Gov. Gavin Newsom wants to close a loophole that allows wealthy Californians to escape state income taxes. It has intriguing aspects, including its potential to affect some of his closest allies.
The 2023-24 budget that Gov. Gavin Newsom put forward last month contains an intriguing one-paragraph proposal to close a loophole that allows wealthy Californians to set up trusts in other states and avoid state income taxes on their profits.
The proposal pertains to “incomplete non-grantor trusts,” or INGs. Under current law, profits earned on ING investments are taxable in the states in which they are formed but if the state has no income tax – such as Nevada – it means only the federal government taxes their proceeds.
It’s intriguing because the Franchise Tax Board, California’s income tax agency, first proposed to make out-of-state INGs subject to state taxation in 2021, after New York closed a similar loophole. But nothing was done until this year.
It’s also intriguing because it affects only a few hundred Californians and would raise perhaps $20 million, just a droplet in a $297 billion budget.
Finally, it’s intriguing because 13 days after Newsom unveiled his budget, New Yorker magazine published a lengthy article suggesting that the family of San Francisco billionaire Gordon Getty had set up trusts in Nevada for Getty’s daughters specifically to avoid California taxes.
Getty was something of a surrogate father to Newsom after his parents divorced and Getty’s personal trust, managed by Newsom’s late father, provided the seed money for Newsom’s PlumpJack wine and restaurant business.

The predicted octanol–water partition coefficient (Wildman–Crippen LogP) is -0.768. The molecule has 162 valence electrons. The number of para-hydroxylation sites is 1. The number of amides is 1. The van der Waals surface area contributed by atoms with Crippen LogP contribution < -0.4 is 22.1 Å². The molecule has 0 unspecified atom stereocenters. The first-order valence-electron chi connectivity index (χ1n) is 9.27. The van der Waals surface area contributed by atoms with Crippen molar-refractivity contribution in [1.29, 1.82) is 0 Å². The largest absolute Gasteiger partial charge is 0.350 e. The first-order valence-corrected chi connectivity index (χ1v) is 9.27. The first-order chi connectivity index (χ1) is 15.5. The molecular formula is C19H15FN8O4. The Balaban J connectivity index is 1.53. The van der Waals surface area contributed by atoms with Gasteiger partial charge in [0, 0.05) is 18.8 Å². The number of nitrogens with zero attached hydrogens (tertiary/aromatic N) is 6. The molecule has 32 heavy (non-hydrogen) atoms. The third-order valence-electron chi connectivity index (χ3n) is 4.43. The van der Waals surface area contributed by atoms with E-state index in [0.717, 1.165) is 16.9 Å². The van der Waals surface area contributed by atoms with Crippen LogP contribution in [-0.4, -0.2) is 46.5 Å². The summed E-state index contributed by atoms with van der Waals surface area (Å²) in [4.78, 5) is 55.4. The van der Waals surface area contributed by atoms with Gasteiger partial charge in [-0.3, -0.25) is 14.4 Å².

Newsom’s father, William, was an appellate court judge, appointed by old family friend Jerry Brown, before leaving the bench to manage the trust. It was created in the 1980s after the Gettys persuaded the Legislature to change California trust law and thus allow Gordon to claim his share of J. Paul Getty’s immense fortune.
The New Yorker article delved into how wealthy people escape taxation and used the Getty trusts as an example, drawing on a lawsuit that a former manager for one trust, Marlena Sonn, has filed. She alleges that she was fired and denied promised compensation after objecting to the tax avoidance strategy of trusts headquartered in a Reno strip mall, and says it deprived California of as much as $300 million in taxes.
The article by Evan Osnos, entitled “The Getty Family’s Trust Issues,” includes interviews with Sonn and members of the Getty family about what happened after she was recruited in 2013 to help manage affairs for two of Gordon Getty’s daughters, Kendalle and Sarah.
“Sonn assisted Kendalle and Sarah as they navigated the complications of their new wealth,” Osnos wrote. “To oversee the Pleiades Trust, Gordon’s family office had helped establish a corporate entity for each of the sisters, named for their initials: ASG Investments and KPG Investments. The sisters were the presidents, and Sonn became vice president.”
Sonn, in interviews with Osnos and one with this writer before the article was published, said the daughters wanted to remove the taint of oil money from their money and she helped them invest in environmentally and socially progressive organizations.
“Sonn said that she was also enlisted in ‘maintaining the appearance’ that Kendalle and Sarah neither resided nor transacted trust business in California, in order to minimize their exposure to state income tax, which ranges up to thirteen per cent,” Osnos wrote. “Across the family fortune, she said, ‘that’s a lot of tax on billions of dollars.’ While their grandfather (J. Paul Getty) had sought to duck taxes by claiming California residency, Sonn was helping the granddaughters attempt that maneuver in reverse.”
Given the Franchise Tax Board’s apparent zeal to close loopholes in taxing trusts, one would expect the New Yorker article and Sonn’s lawsuit would generate an investigation of Getty family activities. We’ll see if it does.